They suffer great anxiety here from not being able to learn the objective of the English fleet. They would prefer it to sail, supposing it does not break up, in order to know whither it will go and what enterprises it will attempt, because with this uncertainty they have to keep on the alert in many parts.
Madrid, the 20th August, 1625.
[Italian]
Aug. 21.
Senato,
Secreta.
Dispacci,
Inghilterra.
Venetian
Archives.
209. ZUANE PESARO, Venetian Ambassador in England, to the DOGE and SENATE.
I have received your Serenity's despatches of the 5th, 10th, 18th, 19th and 25th, all since I left London. I have fulfilled your commands so far as my journeys and separation from the Court have allowed.
His Majesty, after wandering to various places, took the queen to Woodstock, a royal dwelling eight miles from here, not to stay there but to regulate the affairs of the parliament and proceed to a more retired spot, as the plague springs up everywhere and especially follows the Court, the mischief having penetrated to this place and the very quarter near the king's dwelling. I will relate my interviews with the duke and Conway, as I am reserving my offices with their Majesties for a season more convenient to themselves.
I spoke to the secretary first of the journey to the Swiss of the ambassador in order to praise the prudence and ability of this minister so closely connected with him. I spoke of the satisfaction with which your Excellencies heard of the confidential communications of his Majesty. I referred to the efforts of the republic and urged the prompt employment of the fleet here, the support of the forces of Germany and of Mansfelt and encouragement to Denmark, as war in Germany was the sole means of counterpoising the Spaniards.
The secretary told me that his king rejoiced at the confirmation of the republic's affection; Wake had fully reported the good intentions of your Serenity. He told me he had always believed in the necessity of employing force in Germany; his Majesty would do his part; they must drive Spain from the Indies; news came from France of a declaration of war at Melun, this should be the cord to string the bow of the Spanish marksmen, but France wants to fold her hands and let others work while she looks on.
I always try to dissipate the impression that the French mean to come to terms. I argue the credit that a movement of the King of Great Britain will bring; they should set the example. I also spoke about Constantinople.
The secretary told me that the negotiations between the Spaniards and the Turks were important and his advices agreed with what I said. He had been so busy that he had not deciphered many of the despatches from the Porte, but they would order their ambassador to support the ambassador and bailo of the republic. He said no more on the subject, as he had not seen the letters, and an excess of affairs, surpassing the capacity of one man, prevents him from knowing most of the things that happen.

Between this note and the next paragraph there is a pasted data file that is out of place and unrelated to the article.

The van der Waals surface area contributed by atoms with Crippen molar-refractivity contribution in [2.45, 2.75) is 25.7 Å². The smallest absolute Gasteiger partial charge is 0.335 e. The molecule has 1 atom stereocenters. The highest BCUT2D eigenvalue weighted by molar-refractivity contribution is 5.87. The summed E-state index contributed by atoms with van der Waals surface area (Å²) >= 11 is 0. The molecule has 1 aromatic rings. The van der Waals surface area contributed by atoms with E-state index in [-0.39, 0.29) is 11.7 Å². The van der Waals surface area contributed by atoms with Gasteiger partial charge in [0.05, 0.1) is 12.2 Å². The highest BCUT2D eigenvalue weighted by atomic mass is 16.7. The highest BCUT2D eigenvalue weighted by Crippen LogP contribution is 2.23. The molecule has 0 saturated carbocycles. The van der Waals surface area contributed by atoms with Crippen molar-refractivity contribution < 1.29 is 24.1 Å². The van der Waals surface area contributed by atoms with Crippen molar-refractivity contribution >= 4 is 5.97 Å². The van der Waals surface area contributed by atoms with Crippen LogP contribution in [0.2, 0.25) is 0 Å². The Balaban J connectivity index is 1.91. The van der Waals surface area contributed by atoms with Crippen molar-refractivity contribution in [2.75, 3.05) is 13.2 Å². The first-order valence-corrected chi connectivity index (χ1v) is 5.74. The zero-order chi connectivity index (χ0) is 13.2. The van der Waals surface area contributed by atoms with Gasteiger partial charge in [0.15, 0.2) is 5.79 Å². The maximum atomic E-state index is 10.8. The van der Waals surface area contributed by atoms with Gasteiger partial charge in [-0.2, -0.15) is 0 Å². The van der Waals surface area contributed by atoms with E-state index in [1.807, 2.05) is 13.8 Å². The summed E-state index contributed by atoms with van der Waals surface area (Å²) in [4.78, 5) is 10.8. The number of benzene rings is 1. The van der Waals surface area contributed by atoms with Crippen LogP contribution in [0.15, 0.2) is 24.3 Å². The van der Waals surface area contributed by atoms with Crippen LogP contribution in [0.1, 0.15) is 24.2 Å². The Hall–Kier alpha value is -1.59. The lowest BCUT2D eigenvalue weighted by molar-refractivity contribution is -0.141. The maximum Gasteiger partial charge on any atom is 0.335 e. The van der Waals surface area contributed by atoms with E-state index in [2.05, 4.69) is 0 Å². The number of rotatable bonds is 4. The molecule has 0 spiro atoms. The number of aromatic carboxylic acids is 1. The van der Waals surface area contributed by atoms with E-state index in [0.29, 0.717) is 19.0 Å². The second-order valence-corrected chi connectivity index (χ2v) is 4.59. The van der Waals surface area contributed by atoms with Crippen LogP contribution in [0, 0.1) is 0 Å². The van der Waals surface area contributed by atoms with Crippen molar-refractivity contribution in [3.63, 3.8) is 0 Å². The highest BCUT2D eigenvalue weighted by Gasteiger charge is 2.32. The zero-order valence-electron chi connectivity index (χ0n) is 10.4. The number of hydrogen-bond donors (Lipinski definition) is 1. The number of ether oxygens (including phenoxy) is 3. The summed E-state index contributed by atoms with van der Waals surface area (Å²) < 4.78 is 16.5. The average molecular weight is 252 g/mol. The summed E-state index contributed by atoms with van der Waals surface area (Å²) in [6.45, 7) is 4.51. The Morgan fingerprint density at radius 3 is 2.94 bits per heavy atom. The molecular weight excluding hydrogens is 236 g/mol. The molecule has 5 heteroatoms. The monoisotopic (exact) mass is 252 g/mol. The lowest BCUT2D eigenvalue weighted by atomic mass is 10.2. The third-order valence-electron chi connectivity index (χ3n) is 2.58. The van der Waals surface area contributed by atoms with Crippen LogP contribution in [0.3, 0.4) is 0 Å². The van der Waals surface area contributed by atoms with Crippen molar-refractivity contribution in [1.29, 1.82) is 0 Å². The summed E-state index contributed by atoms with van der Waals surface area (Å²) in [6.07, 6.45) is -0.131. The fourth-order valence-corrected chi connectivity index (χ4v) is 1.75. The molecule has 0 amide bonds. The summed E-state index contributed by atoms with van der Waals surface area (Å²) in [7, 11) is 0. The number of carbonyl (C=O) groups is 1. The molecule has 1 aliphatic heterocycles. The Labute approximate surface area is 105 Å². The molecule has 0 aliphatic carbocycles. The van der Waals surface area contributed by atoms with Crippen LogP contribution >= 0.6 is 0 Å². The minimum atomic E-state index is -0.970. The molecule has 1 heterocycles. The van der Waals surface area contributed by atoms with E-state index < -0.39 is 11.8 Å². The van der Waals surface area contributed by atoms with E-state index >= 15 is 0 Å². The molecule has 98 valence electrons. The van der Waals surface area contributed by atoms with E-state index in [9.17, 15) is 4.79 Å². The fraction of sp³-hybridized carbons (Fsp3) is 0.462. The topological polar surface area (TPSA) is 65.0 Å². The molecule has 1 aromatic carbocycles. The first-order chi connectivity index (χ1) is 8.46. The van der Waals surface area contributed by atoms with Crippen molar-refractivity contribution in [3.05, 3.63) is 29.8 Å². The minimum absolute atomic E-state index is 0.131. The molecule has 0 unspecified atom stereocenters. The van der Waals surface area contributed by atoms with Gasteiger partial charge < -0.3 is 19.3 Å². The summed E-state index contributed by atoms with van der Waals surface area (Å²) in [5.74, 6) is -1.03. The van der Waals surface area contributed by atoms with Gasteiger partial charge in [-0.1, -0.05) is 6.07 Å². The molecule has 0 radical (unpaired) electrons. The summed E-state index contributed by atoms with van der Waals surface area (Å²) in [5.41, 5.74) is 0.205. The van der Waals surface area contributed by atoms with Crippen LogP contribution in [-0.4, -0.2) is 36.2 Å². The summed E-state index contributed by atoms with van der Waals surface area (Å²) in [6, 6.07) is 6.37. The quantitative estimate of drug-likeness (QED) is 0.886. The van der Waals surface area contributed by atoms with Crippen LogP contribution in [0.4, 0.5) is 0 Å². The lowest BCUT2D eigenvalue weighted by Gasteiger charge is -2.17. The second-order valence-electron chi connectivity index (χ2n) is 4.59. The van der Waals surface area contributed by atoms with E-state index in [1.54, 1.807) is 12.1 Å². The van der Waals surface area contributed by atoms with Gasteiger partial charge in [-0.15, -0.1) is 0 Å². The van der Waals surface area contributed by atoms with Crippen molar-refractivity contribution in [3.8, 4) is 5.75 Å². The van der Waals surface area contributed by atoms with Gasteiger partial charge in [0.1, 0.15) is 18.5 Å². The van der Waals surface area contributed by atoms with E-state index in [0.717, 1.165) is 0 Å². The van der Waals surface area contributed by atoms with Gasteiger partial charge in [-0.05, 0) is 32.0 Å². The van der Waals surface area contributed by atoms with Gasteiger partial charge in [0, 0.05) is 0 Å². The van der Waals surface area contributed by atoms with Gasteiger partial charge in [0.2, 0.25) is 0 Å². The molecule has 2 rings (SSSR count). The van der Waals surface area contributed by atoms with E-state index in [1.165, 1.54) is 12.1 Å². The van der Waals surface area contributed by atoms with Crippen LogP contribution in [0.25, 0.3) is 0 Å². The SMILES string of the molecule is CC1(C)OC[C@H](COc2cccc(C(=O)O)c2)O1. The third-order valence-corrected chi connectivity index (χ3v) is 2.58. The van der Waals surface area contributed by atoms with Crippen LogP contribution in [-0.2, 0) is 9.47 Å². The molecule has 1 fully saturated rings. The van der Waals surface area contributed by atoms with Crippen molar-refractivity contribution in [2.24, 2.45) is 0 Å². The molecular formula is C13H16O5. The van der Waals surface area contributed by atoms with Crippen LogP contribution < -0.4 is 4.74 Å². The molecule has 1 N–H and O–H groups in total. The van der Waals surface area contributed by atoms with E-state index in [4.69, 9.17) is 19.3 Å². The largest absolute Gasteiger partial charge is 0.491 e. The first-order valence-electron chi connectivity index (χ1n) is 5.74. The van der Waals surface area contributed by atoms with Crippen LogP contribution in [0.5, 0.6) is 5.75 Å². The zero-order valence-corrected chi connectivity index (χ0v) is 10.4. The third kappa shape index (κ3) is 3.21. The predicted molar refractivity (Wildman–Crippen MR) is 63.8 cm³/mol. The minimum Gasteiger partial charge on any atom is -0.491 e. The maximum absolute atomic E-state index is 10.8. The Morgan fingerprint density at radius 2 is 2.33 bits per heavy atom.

I urged the employment of a part of their ships to forward the plans of the Duke of Savoy, but they are disinclined to this and do not wish to add outside expenses to those which they already incur. The secretary told me there was no way, but if France would make a union his Majesty was most ready to employ his forces near Genoa or anywhere else for the common service. If the Duke of Savoy wants men and ships and is ready to pay for them, the secretary practically assured me he could have them. The Savoyards wanted thirty ships; the king here would co-operate in conjunction with the French, or by a declaration of war upon Milan. The Earl of Carlisle told me that the French had rather thwarted the plan out of jealousy about bringing this fleet to those waters because of the Huguenots, and some consideration for the pope might also influence the Council of France.
I have not given up persisting about the incident of the funeral. They have excused themselves on the ground of travelling about and being unable to decide since they heard from Wake; but the duke, the chamberlain and the secretary have promised me satisfaction. I gathered that they wished to have Wake's reply to the office at Venice; it appears that he was not informed until long after the event. The secretary told me that Wake had done his part for the satisfaction of your Serenity. The reasons for delay are their natural tardiness, doing nothing unless absolutely forced and through importunity, and the incessant journeys of the king, which made them abandon affairs; but the entanglements (broglierie) of this Court, and the quarrels between the duke and parliament cause quite as much distraction. Moreover, the duke is guilty, to his own annoyance, of the plot of the French, and dares not do much against Lewkenor for that reason. The Lord Chamberlain, a man of good intention, is influenced by being related to the Master of the Ceremonies, and also by his desire that matters shall not go smoothly, so that the duke, whose fortune is threatened, may have the blame of the mismanagement. But everyone has assured me of his Majesty's goodwill and his desire to satisfy your Serenity. Delay, however, will reduce the honour of any demonstration.
Oxford, the 21st August, 1625.
[Italian; the part in italics deciphered.]
Aug. 21.
Senato,
Secreta.
Dispacci,
Inghilterra.
Venetian
Archives.
210. ZUANE PESARO, Venetian Ambassador in England, to the DOGE and SENATE.
The affairs of this Court and the decisions of the king depend upon what parliament decides. It has met in this city since the 1/11 of this month. Owing to the importance of the business, I have devoted a special letter to it.